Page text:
Monday, March 05, 2007

Guns At Knifefights

There’s a well known warning against bringing a knife to a gunfight. I was reminded of this sagely advice twice over the weekend.

On the first occasion, Liverpool’s impotent strike force were made to look even more inadequate by a John O’Shea late goal that have a woeful Man Utd an underserved win at Anfield. The second time I thought about knives was yesterday when West Ham managed to defy all reason and lose a game in which they had gone in at half time with a 2-0 lead gifted to them by Carlos Tevez.

Everybody praises United for their play this year but what Alex Ferguson seems to have instilled into them is a mentality that breeds goals. Other teams pitch up with players who look sharp from front to back only to find their opposition getting down to understated business with the simplicity of the gun, or at least a hard right foot.

Menzies Campbell’s knife lost its blade about six months ago and he’s been searching for it under the bed, behind the sofa, and in his greenhouse where he was using it to prepare some trellis for this year’s runner beans. Or so it would seem. It is one of politic’s saddest sights to see the once able deputy struggling to even bring a knife to a knife fight. It again reminds me how much politics (like football) is a game won by strikers. The party has not shifted or changed that radically since Kennedy was in charge. No party can ever change its core beliefs that much, no matter how much David Cameron wants to suggest otherwise. Yet if the party has not changed, then it shows how much the public’s wish to vote for the Lib Dems was have been heavily invested in something as fickle as the leader.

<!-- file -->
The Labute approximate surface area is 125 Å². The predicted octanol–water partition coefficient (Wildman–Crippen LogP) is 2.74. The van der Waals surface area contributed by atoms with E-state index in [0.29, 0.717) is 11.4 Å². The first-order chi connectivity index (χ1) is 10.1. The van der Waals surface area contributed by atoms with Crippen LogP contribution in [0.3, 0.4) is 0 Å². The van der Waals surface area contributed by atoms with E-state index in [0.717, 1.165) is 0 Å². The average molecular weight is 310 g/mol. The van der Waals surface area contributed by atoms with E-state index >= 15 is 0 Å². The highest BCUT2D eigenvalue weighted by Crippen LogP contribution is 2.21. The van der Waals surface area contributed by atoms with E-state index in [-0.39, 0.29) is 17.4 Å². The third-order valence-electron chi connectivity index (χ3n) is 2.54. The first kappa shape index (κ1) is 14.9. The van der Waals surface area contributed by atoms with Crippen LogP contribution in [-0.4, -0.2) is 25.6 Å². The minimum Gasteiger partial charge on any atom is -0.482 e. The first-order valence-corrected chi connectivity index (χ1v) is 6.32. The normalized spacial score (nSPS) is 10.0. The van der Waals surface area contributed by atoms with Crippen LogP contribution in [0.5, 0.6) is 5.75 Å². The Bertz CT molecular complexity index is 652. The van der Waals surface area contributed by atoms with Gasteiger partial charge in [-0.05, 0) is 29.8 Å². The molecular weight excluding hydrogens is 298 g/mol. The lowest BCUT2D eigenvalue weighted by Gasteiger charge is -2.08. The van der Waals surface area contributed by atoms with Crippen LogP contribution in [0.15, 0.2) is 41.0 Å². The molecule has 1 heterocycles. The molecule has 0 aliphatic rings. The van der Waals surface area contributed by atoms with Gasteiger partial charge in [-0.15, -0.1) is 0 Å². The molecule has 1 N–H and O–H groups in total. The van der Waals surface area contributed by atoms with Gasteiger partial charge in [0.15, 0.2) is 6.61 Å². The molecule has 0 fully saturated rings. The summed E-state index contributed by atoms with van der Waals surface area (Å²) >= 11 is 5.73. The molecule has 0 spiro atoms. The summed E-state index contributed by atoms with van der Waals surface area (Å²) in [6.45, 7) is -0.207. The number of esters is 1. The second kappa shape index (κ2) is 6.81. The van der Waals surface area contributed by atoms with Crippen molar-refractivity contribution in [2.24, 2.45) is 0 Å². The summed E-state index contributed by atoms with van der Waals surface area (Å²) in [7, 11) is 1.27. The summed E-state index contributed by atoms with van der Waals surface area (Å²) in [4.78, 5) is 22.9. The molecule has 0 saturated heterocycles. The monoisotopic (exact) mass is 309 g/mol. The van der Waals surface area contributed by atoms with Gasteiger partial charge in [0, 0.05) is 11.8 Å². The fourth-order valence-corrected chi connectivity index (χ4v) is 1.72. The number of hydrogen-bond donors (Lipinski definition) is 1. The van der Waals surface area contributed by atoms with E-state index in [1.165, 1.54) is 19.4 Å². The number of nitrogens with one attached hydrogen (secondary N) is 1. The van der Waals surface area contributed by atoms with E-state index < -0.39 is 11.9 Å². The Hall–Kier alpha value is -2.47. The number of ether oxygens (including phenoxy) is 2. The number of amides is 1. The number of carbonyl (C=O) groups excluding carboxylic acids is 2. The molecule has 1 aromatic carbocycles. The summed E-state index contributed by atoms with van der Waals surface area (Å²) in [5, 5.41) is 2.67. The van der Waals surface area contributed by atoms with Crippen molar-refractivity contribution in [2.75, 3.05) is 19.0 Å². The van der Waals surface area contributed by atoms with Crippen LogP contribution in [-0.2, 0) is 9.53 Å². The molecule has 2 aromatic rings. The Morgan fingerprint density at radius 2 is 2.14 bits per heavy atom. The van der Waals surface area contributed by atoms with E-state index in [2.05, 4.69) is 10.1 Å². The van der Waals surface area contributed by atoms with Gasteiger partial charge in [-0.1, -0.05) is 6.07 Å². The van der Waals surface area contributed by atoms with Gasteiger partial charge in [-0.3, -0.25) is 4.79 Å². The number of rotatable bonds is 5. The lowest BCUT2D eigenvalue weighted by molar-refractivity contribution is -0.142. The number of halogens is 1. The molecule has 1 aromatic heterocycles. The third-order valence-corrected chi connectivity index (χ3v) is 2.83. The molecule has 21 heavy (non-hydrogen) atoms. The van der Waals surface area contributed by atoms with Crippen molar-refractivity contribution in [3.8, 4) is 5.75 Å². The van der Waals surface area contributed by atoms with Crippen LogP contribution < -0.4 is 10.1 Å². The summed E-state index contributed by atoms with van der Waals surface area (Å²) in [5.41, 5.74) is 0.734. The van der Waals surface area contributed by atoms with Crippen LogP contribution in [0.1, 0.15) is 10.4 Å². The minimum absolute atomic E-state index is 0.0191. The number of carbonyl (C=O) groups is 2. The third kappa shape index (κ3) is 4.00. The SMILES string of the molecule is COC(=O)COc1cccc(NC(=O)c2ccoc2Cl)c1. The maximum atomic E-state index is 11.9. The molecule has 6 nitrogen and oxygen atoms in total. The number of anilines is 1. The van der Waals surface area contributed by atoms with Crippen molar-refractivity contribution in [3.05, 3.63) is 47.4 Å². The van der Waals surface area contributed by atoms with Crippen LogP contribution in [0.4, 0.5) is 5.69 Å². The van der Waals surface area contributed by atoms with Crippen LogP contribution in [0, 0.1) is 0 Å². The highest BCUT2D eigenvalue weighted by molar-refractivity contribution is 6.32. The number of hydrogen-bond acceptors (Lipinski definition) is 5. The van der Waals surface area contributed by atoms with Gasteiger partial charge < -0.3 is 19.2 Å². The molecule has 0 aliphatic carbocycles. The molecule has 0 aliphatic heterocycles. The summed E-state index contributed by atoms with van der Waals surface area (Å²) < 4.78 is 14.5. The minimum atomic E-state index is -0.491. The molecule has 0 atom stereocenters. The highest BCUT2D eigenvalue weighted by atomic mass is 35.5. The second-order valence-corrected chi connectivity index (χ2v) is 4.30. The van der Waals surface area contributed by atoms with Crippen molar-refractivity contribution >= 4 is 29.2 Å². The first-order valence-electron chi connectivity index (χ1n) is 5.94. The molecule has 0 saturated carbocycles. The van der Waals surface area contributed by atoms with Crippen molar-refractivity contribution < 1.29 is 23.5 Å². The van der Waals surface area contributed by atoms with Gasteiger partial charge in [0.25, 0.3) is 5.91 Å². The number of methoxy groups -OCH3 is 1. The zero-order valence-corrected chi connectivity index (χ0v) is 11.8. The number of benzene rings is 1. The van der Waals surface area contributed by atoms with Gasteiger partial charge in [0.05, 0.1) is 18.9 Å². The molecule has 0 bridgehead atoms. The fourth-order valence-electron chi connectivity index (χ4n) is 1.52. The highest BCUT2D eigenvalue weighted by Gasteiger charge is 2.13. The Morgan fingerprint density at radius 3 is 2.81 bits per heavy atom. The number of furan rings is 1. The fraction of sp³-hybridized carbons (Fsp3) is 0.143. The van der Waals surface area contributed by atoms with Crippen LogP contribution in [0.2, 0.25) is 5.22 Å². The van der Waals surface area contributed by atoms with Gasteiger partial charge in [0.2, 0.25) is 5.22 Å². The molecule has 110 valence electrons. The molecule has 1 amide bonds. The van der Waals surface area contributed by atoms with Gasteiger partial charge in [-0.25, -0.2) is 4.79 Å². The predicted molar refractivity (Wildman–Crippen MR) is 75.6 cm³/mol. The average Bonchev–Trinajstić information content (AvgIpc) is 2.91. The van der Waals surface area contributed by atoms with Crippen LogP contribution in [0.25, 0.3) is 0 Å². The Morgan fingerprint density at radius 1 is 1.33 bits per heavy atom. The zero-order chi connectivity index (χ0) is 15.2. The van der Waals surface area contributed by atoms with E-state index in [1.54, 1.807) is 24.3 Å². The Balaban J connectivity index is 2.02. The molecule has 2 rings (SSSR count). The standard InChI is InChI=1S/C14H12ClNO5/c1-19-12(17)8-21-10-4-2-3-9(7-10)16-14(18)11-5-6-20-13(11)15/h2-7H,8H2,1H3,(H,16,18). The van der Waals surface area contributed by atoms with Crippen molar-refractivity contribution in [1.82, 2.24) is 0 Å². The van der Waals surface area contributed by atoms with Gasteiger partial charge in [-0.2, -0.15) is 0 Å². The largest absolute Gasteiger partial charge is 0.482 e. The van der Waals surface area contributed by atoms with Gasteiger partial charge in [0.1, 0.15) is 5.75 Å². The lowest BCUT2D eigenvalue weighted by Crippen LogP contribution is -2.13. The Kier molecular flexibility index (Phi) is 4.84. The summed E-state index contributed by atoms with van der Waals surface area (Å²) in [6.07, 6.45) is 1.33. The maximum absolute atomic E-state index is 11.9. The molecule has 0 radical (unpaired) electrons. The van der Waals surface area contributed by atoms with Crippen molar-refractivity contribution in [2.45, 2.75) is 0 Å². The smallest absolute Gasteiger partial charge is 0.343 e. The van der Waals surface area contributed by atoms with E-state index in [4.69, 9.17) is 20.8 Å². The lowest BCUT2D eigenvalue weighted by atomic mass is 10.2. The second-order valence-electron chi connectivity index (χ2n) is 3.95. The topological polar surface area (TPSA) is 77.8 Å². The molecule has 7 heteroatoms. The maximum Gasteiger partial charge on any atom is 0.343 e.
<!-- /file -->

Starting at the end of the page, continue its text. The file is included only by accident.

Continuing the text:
Blair has a supreme right foot, and Cameron is showing that he can occasionally get one in the corner of the net. Like the Premiership season for Liverpool and West Ham, the future political landscape will be decided long before the Lib Dems see their way clear to buying themselves a proper centre forward.

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